And last but not least — Looking for a couple of last minute gifts for the foodies in your life? If so, check out the latest book by Sarah Lohman, on the 'Eight Flavors' of American modern culture: black pepper, vanilla, curry powder, chili powder, soy sauce, garlic, MSG and, yes it had to be, Sriracha. (WBUR- Boston)

 

Sing Along Snacks: Fruitcake

It's never too early or too late for a snack, so crank up that volume on your computer.

 

The holidays are here and if you haven't made your fruitcake yet it might be too late. But don't worry, here is a catchy little B-52's inspired ode to those rum-soaked, fruit studded doorstops known as FRUITCAKE!

Happy Holidays

They are all nuts,
Citrus peel, lots of stuff,
Add what you feel!
Sticks of butter, cinnamon,
Molasses, lots of dark rum, 
Artificial color, artificial flavor,
If your family don’t want it, 
Give it to a neighbor!
It’s fruit cake! 
It’s fruit cake!

Friday Faves No.175

our favorite finds from the front lines of food

What a great idea! ReGrained is a start-up making Honey Almond IPA & Chocolate Stout bars from spent grain originating from some our favorite local Bay Area brewers: Magnolia Brewing, 21st Amendment Brewery and Triple Voodoo Brewery.  And, wait for it....they are talking about developing cookie mixes from this stuff eventually! (Munchies)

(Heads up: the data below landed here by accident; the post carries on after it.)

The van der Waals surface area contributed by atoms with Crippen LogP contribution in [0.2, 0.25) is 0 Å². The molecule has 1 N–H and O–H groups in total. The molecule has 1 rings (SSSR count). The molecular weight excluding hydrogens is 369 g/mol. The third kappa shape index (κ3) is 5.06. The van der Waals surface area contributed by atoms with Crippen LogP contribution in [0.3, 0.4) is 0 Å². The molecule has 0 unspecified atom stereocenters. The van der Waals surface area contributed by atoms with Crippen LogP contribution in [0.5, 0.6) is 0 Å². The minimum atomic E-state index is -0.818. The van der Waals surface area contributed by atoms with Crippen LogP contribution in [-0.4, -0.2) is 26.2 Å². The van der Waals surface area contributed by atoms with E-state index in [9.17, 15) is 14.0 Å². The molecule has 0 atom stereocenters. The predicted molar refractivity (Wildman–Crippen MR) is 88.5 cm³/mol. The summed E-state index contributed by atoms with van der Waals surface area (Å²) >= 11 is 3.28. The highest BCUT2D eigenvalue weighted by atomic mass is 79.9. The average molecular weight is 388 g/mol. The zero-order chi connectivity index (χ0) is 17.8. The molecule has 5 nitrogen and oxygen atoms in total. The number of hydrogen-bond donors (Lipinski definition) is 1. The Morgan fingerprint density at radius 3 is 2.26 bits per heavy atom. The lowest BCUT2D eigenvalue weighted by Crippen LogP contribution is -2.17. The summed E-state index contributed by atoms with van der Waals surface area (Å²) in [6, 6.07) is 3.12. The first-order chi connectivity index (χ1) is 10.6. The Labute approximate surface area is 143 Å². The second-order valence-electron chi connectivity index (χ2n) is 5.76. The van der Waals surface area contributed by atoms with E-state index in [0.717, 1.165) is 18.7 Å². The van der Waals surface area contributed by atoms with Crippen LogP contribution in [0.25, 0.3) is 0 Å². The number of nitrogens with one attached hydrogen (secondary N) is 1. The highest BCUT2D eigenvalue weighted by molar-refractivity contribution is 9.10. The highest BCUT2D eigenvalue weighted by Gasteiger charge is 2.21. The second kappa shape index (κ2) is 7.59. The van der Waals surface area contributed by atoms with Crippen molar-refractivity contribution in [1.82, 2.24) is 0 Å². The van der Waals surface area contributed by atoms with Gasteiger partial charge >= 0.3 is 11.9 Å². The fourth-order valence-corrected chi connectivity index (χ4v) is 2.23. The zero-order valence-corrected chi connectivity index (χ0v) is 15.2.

We were sad to hear the news of the recent passing of Chef Peng Chang-kuei.  He was the creator of the all-time American favorite and Chinese menu staple, General Tso's Chicken. Also, for those who have not seen it, we highly recommend the 2014 documentary "The Search for General Tso" - you can find it on Netflix. Chef Peng was the real deal and he left a huge impact on the culinary landscape. He was 98.  (New York Times)

 

A lot has been going on in the wacky world of food delivery system. Dominos Japan tried to train reindeer to deliver pizza but despite the sophisticated GPS tracking system and such it is just not going to work. Turns out that reindeer are too difficult to control.  Really? (Eater)

 

In other delivery news, in the South London neighborhood of Greenwich, a local Turkish restaurant will be starting a droid delivery program. How is that going to go? Apparently, to thwart attempts to ride and/or steal them,  the droid are outfitted with alarms and there are robot handlers in Estonia who can talk to people through a built in microphone. Easy!  What could go wrong with that? (Guardian)

 

 

Friday Faves No. 174

our favorite finds from the front lines of food

To the ovens! OK its not just a holiday battle cry, but the result of a recently published study that proves that cooking or baking can help you feel better.  We knew that of course, but these days when a lot of people are feeling down from post-election to holiday stresses, we could all turn to our kitchens to conjure up a bit a hearty helping of homemade 'feel-good'. (Smithsonian Magazine & Munchies)